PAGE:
In 2003, Monsanto Co. and Solutia, Inc. agreed to pay $700 million to settle two lawsuits that accused them of polluting Anniston, Alabama, over decades with polychlorinated biphenyls (PCB).
The global settlement established a $600 million fund to reimburse around 21,000 plaintiffs for damages caused by PCB contamination. Monsanto paid $390 million, Solutia paid $50 million, and the remaining $160 million was paid by the companies’ commercial insurance. Additionally, Monsanto and Solutia are required to perform court-supervised remediation of the PCB-contaminated areas of the community, according to Beasley Allen lawyer and founder Jere Beasley. He estimated the cost of such remediation was at least $51.3 million.
Moreover, Solutia and Pharmacia, a subsidiary of Pfizer, Inc., was required to participate in a series of community health initiatives, including setting up a medical clinic for low-income residents, health screenings, and a drug prescription benefit. According to a Solutia statement, these programs were valued at more than $75 million over 20 years. By the time the companies meet the different requirements, the settlement will total more than $700 million, Beasley said.
Solutia and its subsidiary, Pharmacia (owned by Pfizer, Inc.), were required to participate in several community health programs as part of a settlement. These initiatives included creating a healthcare center for individuals with low income, providing health screenings and offering a prescription drug benefit. Solutia estimated the value of these programs to be over $75 million over the course of two decades. Beasley said the total settlement would exceed $700 million once all requirements are met.
“I looked out and saw those folks, and they came up with tears in their eyes,” Beasley said. “I’ve seen good results, bad results, corporations that don’t care, and I felt good about this one.”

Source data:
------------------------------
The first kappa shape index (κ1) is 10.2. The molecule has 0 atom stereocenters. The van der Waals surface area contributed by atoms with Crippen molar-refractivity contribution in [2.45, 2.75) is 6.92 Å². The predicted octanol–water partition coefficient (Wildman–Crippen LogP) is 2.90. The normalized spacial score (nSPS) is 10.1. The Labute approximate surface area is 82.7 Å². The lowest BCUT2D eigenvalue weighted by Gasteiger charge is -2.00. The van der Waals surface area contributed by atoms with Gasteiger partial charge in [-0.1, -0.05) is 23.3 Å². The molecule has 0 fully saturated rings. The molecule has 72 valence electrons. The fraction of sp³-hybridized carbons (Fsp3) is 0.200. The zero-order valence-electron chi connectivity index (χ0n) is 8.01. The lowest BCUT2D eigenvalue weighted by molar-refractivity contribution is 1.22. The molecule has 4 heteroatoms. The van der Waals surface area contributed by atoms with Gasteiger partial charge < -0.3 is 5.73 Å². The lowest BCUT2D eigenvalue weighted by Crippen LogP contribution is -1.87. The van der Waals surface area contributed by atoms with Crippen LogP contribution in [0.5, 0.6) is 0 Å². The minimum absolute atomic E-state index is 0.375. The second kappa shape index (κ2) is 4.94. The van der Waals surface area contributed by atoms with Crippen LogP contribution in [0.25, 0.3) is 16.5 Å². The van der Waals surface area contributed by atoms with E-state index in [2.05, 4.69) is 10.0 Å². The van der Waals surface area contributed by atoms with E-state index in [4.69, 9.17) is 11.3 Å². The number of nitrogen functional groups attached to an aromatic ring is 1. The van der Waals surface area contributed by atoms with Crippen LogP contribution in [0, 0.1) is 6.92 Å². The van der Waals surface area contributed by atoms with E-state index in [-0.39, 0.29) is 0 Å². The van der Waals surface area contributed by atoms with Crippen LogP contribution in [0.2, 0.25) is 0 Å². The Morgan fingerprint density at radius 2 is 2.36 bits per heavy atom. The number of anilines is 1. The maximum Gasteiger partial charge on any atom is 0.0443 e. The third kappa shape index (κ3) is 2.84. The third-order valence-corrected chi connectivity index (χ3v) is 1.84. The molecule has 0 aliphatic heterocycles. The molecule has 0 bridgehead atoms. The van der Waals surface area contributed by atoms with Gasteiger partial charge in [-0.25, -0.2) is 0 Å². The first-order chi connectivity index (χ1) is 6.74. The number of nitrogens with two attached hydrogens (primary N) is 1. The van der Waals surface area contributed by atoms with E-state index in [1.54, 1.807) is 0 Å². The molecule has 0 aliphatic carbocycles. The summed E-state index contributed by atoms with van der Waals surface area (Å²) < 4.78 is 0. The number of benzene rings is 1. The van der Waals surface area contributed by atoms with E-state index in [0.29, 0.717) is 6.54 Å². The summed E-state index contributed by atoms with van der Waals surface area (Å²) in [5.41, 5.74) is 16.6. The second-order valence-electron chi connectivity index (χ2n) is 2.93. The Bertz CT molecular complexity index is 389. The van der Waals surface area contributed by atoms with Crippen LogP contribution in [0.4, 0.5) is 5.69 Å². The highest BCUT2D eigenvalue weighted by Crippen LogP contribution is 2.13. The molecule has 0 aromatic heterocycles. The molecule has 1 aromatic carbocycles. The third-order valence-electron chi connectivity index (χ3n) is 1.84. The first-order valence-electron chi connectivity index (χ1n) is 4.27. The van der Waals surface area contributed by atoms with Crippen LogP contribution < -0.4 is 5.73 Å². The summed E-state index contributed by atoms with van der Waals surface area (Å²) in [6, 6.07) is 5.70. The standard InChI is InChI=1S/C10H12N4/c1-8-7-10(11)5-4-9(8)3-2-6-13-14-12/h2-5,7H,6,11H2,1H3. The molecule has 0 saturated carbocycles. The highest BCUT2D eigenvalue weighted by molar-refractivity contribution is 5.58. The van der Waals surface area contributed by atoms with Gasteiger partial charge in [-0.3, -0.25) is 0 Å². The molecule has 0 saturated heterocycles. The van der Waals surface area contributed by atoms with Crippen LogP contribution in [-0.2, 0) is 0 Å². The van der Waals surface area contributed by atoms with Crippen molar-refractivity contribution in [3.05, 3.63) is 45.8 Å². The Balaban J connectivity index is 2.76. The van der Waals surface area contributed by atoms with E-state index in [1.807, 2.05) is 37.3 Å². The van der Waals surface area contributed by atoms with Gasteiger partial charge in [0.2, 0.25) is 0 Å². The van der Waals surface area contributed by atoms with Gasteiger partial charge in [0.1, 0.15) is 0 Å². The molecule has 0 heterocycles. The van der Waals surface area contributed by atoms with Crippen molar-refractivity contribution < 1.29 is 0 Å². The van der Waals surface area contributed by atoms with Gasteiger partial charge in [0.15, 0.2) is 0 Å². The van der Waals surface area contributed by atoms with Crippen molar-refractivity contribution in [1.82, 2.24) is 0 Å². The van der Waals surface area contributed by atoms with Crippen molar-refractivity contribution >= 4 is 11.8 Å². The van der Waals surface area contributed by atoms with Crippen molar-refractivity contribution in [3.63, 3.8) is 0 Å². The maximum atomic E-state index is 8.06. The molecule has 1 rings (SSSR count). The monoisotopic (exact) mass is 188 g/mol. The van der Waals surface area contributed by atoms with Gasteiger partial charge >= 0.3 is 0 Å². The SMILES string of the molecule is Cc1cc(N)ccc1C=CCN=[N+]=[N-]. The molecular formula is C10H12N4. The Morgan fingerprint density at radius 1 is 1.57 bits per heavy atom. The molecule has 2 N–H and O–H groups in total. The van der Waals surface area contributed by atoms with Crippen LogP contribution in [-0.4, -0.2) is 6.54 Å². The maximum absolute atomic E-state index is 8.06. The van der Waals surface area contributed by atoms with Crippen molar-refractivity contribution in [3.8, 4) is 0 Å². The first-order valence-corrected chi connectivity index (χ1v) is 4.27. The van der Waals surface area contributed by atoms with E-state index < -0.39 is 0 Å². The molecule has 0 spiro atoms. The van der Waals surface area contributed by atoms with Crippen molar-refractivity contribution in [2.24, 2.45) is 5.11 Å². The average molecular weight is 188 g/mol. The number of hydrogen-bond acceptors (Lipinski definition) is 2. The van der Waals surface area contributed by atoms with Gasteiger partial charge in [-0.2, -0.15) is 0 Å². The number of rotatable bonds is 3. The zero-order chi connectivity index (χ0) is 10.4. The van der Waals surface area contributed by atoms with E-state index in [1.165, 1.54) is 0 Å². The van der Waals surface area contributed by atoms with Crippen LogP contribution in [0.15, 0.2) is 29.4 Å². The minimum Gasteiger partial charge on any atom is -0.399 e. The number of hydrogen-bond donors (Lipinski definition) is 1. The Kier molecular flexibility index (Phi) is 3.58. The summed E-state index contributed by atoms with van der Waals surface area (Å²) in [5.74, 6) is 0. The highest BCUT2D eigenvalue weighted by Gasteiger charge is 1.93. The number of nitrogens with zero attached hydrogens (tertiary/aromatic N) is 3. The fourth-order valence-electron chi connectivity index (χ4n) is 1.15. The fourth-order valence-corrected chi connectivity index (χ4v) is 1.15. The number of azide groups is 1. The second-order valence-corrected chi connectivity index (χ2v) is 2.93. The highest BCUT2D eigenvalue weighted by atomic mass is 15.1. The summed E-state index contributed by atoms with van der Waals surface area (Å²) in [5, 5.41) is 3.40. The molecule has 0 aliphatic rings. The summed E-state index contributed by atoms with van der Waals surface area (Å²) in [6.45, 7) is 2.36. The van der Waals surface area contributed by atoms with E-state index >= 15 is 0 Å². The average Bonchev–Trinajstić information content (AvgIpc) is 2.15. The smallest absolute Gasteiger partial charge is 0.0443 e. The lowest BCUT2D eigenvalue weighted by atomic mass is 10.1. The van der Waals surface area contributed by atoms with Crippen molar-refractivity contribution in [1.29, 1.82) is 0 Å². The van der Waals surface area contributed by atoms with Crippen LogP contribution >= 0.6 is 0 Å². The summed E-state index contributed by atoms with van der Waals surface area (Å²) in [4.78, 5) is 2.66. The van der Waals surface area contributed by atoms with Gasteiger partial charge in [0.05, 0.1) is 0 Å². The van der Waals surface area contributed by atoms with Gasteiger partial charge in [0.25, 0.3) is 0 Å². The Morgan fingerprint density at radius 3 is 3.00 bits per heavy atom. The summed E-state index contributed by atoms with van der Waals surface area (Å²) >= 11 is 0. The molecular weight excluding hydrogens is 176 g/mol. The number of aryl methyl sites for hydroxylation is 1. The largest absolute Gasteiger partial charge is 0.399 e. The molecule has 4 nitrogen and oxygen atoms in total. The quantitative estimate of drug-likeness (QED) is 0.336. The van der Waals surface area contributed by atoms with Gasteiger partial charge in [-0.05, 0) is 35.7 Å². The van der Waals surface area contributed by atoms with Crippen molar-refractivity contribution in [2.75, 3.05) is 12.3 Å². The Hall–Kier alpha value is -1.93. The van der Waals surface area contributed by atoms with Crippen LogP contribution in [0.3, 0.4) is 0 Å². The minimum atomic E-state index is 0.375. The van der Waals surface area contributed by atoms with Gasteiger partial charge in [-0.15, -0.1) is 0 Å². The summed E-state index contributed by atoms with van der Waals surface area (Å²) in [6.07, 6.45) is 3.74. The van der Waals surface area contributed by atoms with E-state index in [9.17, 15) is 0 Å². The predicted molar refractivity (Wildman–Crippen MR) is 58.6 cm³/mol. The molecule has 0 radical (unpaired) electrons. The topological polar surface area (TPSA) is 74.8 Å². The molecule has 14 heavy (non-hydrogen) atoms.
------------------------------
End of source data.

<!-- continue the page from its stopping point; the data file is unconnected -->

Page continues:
In signing the agreement, the involved companies admitted no fault. This settlement concludes two significant cases of personal harm, one in federal court and another in state court, filed against the companies for polluting the ground and water of Anniston with PCBs.
Monsanto owned and operated a PCB manufacturing plant in Anniston from 1935 to 1971. PCBs were widely produced and utilized as coolants, lubricants, and electrical insulators until the 1970s.
In 1977, the federal government prohibited the production of PCBs due to growing health concerns. The Environmental Protection Agency classified this substance as a likely carcinogen for humans. Internal documents, some several decades old, revealed that Monsanto executives were aware of the health risks associated with PCBs and the widespread contamination in the community. However, they chose not to disclose this information, according to Beasley.
“Monsanto knew as far back as 1937 that PCBs caused problems,” Beasley said.
The Anniston plant, producing PCBs, was owned by Monsanto. However, several companies participated in the settlement due to corporate mergers and spin-offs. Monsanto spun off its chemical business, which then became Solutia. Later, Monsanto, a subsidiary of Pharmacia, was also spun off as a separate company in 2000. Pharmacia merged with Pfizer in 2003 and became a subsidiary.
The settlement was reached during an August 20, 2003 court appearance before judges in both cases. The court finalized and approved it, with funds transferred less than two weeks later.
(Tolbert v Monsanto, N.C. Ala., No. CV-01-C-1407-W, 8/20/3003: Abernathy v Monsanto, Ala., Cir. Ct., No. CV-2001-832, 8/20/2003).